College basketball lost two coaching giants last month. Lute Olson died August 27, John Thompson died three days later.
Both were giants in the literal sense. Olson was 6-4, Thompson 6-10. But of course I mean the term in the more figurative sense. Both men coached multiple teams into the Final Four, both won an NCAA title and both are members are the Naismith Memorial Basketball Hall of Fame and the National Collegiate Basketball Hall of Fame.
And both squared off against Mike Krzyzewski in some consequential games. Quantity? Not so much. Quality? Very much so.
Let’s start with Olson. He was so associated with his long and distinguished stint at Arizona that many forget that Arizona was not his first rodeo. Olson worked his way up through the ranks, high school, junior college, mid-major (Long Beach State) before becoming head coach at Iowa for the 1974-’75 season.
Olson turned around a moribund Iowa program, leading them to five consecutive NCAA Tournaments and the 1980 Final Four.
Iowa made that Final Four by overcoming a 14-point second-half deficit in the Elite Eight title game to a Georgetown team coached by, you guessed it, John Thompson.
Olson never coached against Duke while at Iowa. He left that school for Arizona following the 1983 season, citing a need for a change.
He took over an Arizona program that had just completed a 4-24 season.
Three years later Arizona won the Pac-10 title.
Olson and Duke first squared off on December 30, 1987, in Tucson. It was the title game of the four-team Fiesta Bowl Classic. The Wildcats were led by junior forward Sean Elliott and senior guard Steve Kerr and were ranked number one in the AP poll. Duke was led by junior post Danny Ferry and was ranked ninth.
Both teams were undefeated. Duke beat Florida 93-70 in the Fiesta opener, led by Kevin Strickland’s 21 points.
Arizona defeated Michigan State 78-58.
Beating that Arizona team at McKale Arena was always going to be an uphill battle. Arizona jumped to a 46-37 halftime lead and held off several comeback attempts. The final was 91-85.
Ferry played like an All-American, with 25 points and seven rebounds. But so did Elliott, with 31 points. The difference was at the foul line, where the home team got to the line 42 times, making 32. Duke was 17-of-22 from the line.
Arizona was called for 18 fouls. Duke was called for 30.
Kerr, incidentally, was held to nine points.
Both teams advanced to the 1988 Final Four later that season. Duke had taken out top-ranked Temple in the Elite Eight and entered the Final Four as the fifth-ranked team against unranked Kansas. Second-ranked Arizona played fourth-ranked Oklahoma.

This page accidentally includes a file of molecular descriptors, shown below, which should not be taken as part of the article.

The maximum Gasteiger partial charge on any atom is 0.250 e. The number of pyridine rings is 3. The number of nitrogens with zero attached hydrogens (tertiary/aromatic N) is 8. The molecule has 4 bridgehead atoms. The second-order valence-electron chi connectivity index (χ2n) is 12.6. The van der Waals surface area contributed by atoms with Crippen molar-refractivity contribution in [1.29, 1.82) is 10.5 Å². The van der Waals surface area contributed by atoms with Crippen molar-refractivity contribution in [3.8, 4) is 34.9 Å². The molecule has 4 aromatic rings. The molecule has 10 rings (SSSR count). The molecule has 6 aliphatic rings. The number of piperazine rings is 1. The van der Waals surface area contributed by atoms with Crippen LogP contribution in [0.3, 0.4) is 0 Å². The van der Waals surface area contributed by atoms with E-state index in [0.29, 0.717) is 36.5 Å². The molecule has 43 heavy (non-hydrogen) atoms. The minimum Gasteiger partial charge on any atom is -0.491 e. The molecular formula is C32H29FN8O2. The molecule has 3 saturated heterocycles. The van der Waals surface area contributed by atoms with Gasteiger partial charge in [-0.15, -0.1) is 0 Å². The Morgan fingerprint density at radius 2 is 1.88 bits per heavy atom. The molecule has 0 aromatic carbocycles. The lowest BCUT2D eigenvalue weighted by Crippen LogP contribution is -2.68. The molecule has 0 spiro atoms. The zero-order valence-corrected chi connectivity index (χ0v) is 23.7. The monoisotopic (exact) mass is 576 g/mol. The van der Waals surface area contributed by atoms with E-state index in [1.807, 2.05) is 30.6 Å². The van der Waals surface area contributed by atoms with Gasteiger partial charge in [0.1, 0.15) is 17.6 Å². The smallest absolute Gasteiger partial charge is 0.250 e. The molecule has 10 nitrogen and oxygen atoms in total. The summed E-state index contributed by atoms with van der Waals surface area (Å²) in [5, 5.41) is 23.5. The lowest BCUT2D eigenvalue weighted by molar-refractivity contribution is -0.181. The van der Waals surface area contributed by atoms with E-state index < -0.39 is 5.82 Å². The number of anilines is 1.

Had the games played to seed Duke and Arizona would have met for the NCAA title. Instead, both lost and Kansas defeated Oklahoma in the finals.
Duke and Arizona met the following season at New Jersey’s Brendan Byrne Arena, aka the Meadowlands, a late February matchup
By this point Ferry and Elliott were seniors and were poised to split most of the national player-of-the-year awards. Duke was ranked ninth in the AP poll, Arizona second, behind only Oklahoma.
This game is remembered today as one of the few times Christian Laettner did not come through in the clutch. Laettner was a freshman, a promising role player but still a role player.
But it took a great Duke rally to reach that point. Duke scored on one of its first 13 possessions, three of its first 19. It was 18-3, then 30-11, then 37-19 with only four minutes left in the opening half.
But Ferry and Phil Henderson led a comeback. Ferry hit a three right before the buzzer and Duke went into the locker room down only six, at 38-32.
Duke opened the second half with a 9-0 run, spurred by a Quin Snyder three-pointer and opened up a 48-40 lead with 15:34 left.
Now it was time for Arizona to regroup. They did, an 8-0 run.
The teams traded baskets and leads down the stretch. Elliott broke a 70-70 tie with a three-pointer. Elliott extended the lead to 77-73 with two foul shots but Snyder scored, Arizona missed from the line and Laettner went to the line with a one-and-one with one second left and overtime looming.
Krzyzewski met him on the court, gave him a hug and told him he would have other opportunities.
Despite Elliott’s late-game heroics, Ferry clearly got the better of the two stars. Ferry led everyone with 29 points and 12 rebounds, while adding five assists.
Elliott scored 24 points but shot only 6-for-21 from the field. Ferry was 9-for-21.
Again, Arizona won from the line. Led by Elliott’s 11-for-12 they knocked down 22-of-30 from the line, while Duke went only 8-for-11. Ferry was 8-for-10, with Laettner the only other Blue Devil to go to the line.
Arizona was whistled for 12 fouls, Duke 25. Duke also had 25 turnovers.
The loss ended a seven-game Duke winning streak in the Meadowlands.